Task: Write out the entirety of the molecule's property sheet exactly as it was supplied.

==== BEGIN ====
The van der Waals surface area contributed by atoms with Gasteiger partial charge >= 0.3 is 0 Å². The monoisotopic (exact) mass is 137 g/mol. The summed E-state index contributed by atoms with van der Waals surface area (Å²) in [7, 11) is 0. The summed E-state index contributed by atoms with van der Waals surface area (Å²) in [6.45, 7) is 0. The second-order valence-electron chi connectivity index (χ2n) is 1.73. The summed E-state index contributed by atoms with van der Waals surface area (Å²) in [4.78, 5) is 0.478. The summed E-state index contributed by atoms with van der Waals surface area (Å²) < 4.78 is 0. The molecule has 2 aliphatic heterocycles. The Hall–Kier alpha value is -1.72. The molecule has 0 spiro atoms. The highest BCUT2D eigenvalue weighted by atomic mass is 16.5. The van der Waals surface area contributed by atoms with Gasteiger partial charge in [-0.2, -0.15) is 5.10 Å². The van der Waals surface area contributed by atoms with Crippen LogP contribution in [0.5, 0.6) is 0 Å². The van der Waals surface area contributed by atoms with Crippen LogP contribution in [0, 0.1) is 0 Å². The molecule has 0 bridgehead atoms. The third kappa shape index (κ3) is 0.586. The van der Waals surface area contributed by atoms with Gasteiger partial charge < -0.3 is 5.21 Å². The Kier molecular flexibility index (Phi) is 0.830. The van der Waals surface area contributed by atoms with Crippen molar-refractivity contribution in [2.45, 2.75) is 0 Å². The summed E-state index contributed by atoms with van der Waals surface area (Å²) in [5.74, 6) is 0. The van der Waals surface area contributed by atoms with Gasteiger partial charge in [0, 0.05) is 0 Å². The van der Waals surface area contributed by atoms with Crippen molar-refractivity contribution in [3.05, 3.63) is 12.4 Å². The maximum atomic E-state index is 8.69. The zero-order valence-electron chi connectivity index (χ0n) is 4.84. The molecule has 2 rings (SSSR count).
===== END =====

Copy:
The van der Waals surface area contributed by atoms with Gasteiger partial charge >= 0.3 is 0 Å². The monoisotopic (exact) mass is 137 g/mol. The summed E-state index contributed by atoms with van der Waals surface area (Å²) in [7, 11) is 0. The summed E-state index contributed by atoms with van der Waals surface area (Å²) in [6.45, 7) is 0. The second-order valence-electron chi connectivity index (χ2n) is 1.73. The summed E-state index contributed by atoms with van der Waals surface area (Å²) in [4.78, 5) is 0.478. The summed E-state index contributed by atoms with van der Waals surface area (Å²) < 4.78 is 0. The molecule has 2 aliphatic heterocycles. The Hall–Kier alpha value is -1.72. The molecule has 0 spiro atoms. The highest BCUT2D eigenvalue weighted by atomic mass is 16.5. The van der Waals surface area contributed by atoms with Gasteiger partial charge in [-0.2, -0.15) is 5.10 Å². The van der Waals surface area contributed by atoms with Crippen LogP contribution in [0.5, 0.6) is 0 Å². The van der Waals surface area contributed by atoms with Crippen LogP contribution in [0, 0.1) is 0 Å². The molecule has 0 bridgehead atoms. The third kappa shape index (κ3) is 0.586. The van der Waals surface area contributed by atoms with Gasteiger partial charge < -0.3 is 5.21 Å². The Kier molecular flexibility index (Phi) is 0.830. The van der Waals surface area contributed by atoms with Crippen molar-refractivity contribution in [2.45, 2.75) is 0 Å². The summed E-state index contributed by atoms with van der Waals surface area (Å²) in [5.74, 6) is 0. The van der Waals surface area contributed by atoms with Gasteiger partial charge in [0, 0.05) is 0 Å². The van der Waals surface area contributed by atoms with Crippen molar-refractivity contribution in [3.05, 3.63) is 12.4 Å². The maximum atomic E-state index is 8.69. The zero-order valence-electron chi connectivity index (χ0n) is 4.84. The molecule has 2 rings (SSSR count).